“Use by, best by and sell by” are messages shoppers frequently see in grocery stores. However, these messages can often stir up some confusion among consumers.
Most consumers can probably identify with being baffled by the stickers labeled on the products they buy. When to throw away certain foods can be somewhat of a mystery — but it does not have to be.
“Our food labeling system is very confusing,” Lynne Frichtl, registered dietician for Student Health Services, said. “A big part of this confusion is that many of the dates put on food are put there by the food company and are poorly regulated.”
The “sell by” date is to be used by the grocery store, not the consumer, she explained. That is when the product needs to be either sold or removed by.
Stores want the product to look as appealing to consumers as possible when they are on the shelves. The “sell by” date is the last day the item is at its best quality, but the product can actually be consumed long after that. Products like milk are still good up to five days after the sell by date if stored the properly.
“‘Best before’ or ‘best use’ dates are arbitrary dates made up by the manufacturers to indicate when the product is at its very best quality and does not indicate food safety,” Frichtl said.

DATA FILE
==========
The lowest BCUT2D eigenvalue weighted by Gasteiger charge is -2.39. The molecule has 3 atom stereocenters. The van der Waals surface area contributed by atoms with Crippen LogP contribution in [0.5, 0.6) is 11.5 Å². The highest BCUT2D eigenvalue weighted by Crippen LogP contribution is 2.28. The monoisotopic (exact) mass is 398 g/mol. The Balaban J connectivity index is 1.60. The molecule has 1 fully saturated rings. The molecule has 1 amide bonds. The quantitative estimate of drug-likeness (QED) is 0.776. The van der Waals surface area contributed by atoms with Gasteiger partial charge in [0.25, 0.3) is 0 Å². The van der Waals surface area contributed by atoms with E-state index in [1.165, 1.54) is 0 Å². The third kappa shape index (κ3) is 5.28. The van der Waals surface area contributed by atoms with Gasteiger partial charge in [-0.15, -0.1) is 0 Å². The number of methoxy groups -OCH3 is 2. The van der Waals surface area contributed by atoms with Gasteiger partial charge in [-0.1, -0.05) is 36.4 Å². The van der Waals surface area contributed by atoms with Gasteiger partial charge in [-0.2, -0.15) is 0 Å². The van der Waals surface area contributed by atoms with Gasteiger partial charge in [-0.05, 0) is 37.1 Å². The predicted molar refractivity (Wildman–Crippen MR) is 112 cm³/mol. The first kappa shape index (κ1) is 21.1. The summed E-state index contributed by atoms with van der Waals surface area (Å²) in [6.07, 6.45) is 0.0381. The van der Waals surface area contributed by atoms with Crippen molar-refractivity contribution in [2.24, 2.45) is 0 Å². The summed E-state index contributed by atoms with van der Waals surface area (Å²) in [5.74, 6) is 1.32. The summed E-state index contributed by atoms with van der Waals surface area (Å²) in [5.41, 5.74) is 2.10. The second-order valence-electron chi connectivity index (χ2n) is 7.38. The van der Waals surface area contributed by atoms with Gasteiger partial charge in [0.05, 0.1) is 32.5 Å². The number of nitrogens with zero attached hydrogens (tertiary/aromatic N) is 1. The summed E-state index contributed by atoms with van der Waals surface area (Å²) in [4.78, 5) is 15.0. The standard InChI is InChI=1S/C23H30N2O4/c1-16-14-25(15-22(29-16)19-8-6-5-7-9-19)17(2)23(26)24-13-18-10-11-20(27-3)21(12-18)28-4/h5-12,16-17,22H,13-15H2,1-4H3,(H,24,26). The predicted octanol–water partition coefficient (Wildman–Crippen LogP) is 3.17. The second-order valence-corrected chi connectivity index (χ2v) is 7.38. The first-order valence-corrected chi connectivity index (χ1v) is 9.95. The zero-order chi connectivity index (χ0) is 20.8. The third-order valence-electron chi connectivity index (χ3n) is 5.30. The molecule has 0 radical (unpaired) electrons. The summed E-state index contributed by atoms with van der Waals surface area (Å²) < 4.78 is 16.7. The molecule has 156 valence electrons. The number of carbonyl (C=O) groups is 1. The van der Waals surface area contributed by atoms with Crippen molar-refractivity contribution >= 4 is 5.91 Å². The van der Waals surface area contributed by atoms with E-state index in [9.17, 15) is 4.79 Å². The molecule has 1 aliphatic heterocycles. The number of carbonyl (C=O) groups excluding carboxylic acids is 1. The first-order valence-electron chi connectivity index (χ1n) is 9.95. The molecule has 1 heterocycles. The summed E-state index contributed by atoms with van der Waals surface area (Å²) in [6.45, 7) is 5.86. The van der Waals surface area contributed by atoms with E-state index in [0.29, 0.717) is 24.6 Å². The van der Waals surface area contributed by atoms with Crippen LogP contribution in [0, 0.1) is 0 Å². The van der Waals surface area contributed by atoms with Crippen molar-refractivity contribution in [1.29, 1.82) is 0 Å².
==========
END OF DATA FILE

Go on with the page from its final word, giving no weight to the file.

Also, the “expiration date” is usually put on fresh foods like meat and dairy, she added. “The product should be consumed by this date with the exception of eggs, which are good for five weeks.”
While it is quite simple to figure out the meanings of these labels, it is still important for buyers to be able to discern for themselves when to throw food away.
“I do think that the date labeling system can cause confusion, but it does not have to,” Arthur Valentine, Nutrition and Healthy Living graduate assistant for Health Promotion and Wellness Division of Student Affairs, said. “Food producers like to give consumers a hint as to when the food will begin to lose its maximal taste or freshness.”
However, the date on the package under “use by, best by or sell by” is not necessarily when the food becomes unsafe or completely inedible — it may not just taste or look as good, he added.
“I do think that many consumers fall victim to throwing foods away prematurely. If we see something, spinach for example, that doesn’t look exactly like it did the day we bought it … we think it’s time to go … a better understanding of when a good can still be consumed would go a long way in curbing that problem.”
Valentine advises consumers to use their senses and not to overly rely on the visual appearance, because these can be misleading — unless there are obvious tell-tale signs like mold or some kind of growth, in which case the product should be tossed.
Dairy is usually safe until about a week after the sell by date, while meats such as chicken, pork or beef can be good for a long time if they are frozen properly.
“I honestly think it comes down more to safe storage than to the product itself,” Valentine said. “If we can adhere to the rules of food safety, we can extend the shelf life of our products.”